Hyperkeratosis 101

Hyperkeratosis 101

Canine hyperkeratosis is a dog skin disease you should keep under close watch. This disease occurs when your dog produces excess keratin, typically in their paw pads and nose, and will cause their dog skin to harden and become thick. 

  • Keratin is a protein. It is the main component of horns, feathers, hair, beaks, and claws in most animals. 

Hyperkeratosis can progress to the point of cracking dog skin, which can lead to serious secondary infections. This disease typically begins slowly and can be a source of great discomfort to your dog. 

What Causes Hyperkeratosis in Dog Skin?

The cause of hyperkeratosis in dog skin can vary but typically is a genetic or hereditary factor in Labradors and Irish Terriers. These breeds often develop hyperkeratosis at about four to nine months of age. Other diseases can be a leading factor in the development of hyperkeratosis:

  • Infectious diseases such as canine distemper
  • Food if your dog suffers a zinc deficiency
  • Parasites if your dog developed leishmaniasis ( a disease caused by parasites through the bite of female sand flies)
  • Auto-immune such as pemphigus foliaceous (a variety of skin disorders resulting in the formation of blisters or warts)

Age can also be a contributing factor for the development of hyperkeratosis. As your pet ages, dog skin will thicken, and there will be a development of calluses at the pressure points. Older dogs often develop chronic liver disease or pancreatic tumors which can also lead to the onset of hyperkeratosis.

Symptoms of Hyperkeratosis in Dog Skin

The paw pads and nose are the general areas you will see affected by hyperkeratosis. It is rare for any other body parts to show signs, but you could see it on the ears or skin of the stomach. The dog skin on the nose will become thick, lose its pigmentation, and often develop crusts. You will notice the dog skin on your dog's nose becoming dry and rough in appearance. If left untreated, the dog skin will crack far enough to begin bleeding.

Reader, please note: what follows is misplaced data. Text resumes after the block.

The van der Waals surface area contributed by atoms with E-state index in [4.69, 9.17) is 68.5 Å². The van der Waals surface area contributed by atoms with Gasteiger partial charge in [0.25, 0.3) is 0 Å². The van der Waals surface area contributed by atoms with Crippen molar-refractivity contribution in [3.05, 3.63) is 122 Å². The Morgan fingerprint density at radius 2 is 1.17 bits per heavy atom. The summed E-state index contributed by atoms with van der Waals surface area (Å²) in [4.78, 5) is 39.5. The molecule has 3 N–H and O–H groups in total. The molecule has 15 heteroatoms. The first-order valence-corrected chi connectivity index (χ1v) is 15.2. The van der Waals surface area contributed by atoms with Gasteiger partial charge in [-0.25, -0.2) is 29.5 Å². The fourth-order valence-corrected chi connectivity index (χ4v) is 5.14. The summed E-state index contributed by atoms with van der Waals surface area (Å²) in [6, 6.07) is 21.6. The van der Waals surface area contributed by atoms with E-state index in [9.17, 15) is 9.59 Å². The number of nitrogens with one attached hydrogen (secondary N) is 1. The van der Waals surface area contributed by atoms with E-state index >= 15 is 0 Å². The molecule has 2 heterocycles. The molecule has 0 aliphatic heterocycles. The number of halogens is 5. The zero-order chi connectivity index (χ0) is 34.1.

The paws of your dog will become thicker with hyperkeratosis and rougher or even hard. This thickening will be quite dramatic for your dog. Inflammation can set in, and the dog skin will often crack, which is very painful and will cause your dog to limp. 

How to Treat Hyperkeratosis in Dog Skin

If you see hyperkeratosis lesions appear on your dog's skin, you will need to seek the advice of your veterinarian to rule out other possible causes of the condition. If hyperkeratosis is the diagnosis, treatment should begin right away. 

Hyperkeratosis is a manageable condition. Talk to your vet or check with VetriMax Veterinary Products about using Solva-Ker Gel. This gel consists of micro-encapsulated salicylic acid with urea. The gel is a grease-less topical that is typically applied to the hyperkeratosis lesions on:

  • Nasal planum
  • Thickened paw pads
  • Elbow calluses

The gel will moisturize your dog skin and help reduce the growth of keratin. 

Where You Can Find Hyperkeratosis Treatment for Dog Skin

VetriMax is dedicated to improving the quality of life of pets and their owners. We use proven skincare formulas to provide relief for your pet's suffering from hyperkeratotic, dermatitis, or other skin disorders. If you are treating a dog for skin issues, contact us to find the best solution possible to find relief for their discomfort or suffering. 

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